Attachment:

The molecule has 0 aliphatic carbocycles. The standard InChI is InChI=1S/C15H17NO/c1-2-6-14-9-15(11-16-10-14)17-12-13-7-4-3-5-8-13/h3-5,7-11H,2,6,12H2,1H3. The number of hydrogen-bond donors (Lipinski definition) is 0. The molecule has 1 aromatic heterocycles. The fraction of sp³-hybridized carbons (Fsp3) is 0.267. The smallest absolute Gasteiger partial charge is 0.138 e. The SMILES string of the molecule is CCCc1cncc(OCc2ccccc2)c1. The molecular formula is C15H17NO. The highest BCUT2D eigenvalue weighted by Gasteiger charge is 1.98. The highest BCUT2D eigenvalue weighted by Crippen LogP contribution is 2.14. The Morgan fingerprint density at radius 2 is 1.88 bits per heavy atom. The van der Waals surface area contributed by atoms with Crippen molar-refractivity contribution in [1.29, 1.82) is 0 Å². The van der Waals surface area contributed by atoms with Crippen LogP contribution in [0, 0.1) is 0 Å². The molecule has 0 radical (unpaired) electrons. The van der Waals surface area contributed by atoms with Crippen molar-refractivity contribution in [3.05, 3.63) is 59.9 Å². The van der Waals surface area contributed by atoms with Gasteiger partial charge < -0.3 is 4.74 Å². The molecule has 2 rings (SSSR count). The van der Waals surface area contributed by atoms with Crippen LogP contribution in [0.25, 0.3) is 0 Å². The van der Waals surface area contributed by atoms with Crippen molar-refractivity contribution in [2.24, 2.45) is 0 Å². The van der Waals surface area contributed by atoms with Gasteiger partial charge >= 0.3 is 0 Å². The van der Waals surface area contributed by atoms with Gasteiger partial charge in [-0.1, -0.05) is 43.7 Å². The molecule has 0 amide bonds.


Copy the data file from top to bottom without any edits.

The molecule has 0 aliphatic carbocycles. The standard InChI is InChI=1S/C15H17NO/c1-2-6-14-9-15(11-16-10-14)17-12-13-7-4-3-5-8-13/h3-5,7-11H,2,6,12H2,1H3. The number of hydrogen-bond donors (Lipinski definition) is 0. The molecule has 1 aromatic heterocycles. The fraction of sp³-hybridized carbons (Fsp3) is 0.267. The smallest absolute Gasteiger partial charge is 0.138 e. The SMILES string of the molecule is CCCc1cncc(OCc2ccccc2)c1. The molecular formula is C15H17NO. The highest BCUT2D eigenvalue weighted by Gasteiger charge is 1.98. The highest BCUT2D eigenvalue weighted by Crippen LogP contribution is 2.14. The Morgan fingerprint density at radius 2 is 1.88 bits per heavy atom. The van der Waals surface area contributed by atoms with Crippen molar-refractivity contribution in [1.29, 1.82) is 0 Å². The van der Waals surface area contributed by atoms with Crippen LogP contribution in [0, 0.1) is 0 Å². The molecule has 0 radical (unpaired) electrons. The van der Waals surface area contributed by atoms with Crippen molar-refractivity contribution in [3.05, 3.63) is 59.9 Å². The van der Waals surface area contributed by atoms with Gasteiger partial charge < -0.3 is 4.74 Å². The molecule has 2 rings (SSSR count). The van der Waals surface area contributed by atoms with Crippen LogP contribution in [0.25, 0.3) is 0 Å². The van der Waals surface area contributed by atoms with Crippen molar-refractivity contribution in [2.24, 2.45) is 0 Å². The van der Waals surface area contributed by atoms with Gasteiger partial charge >= 0.3 is 0 Å². The van der Waals surface area contributed by atoms with Gasteiger partial charge in [-0.1, -0.05) is 43.7 Å². The molecule has 0 amide bonds.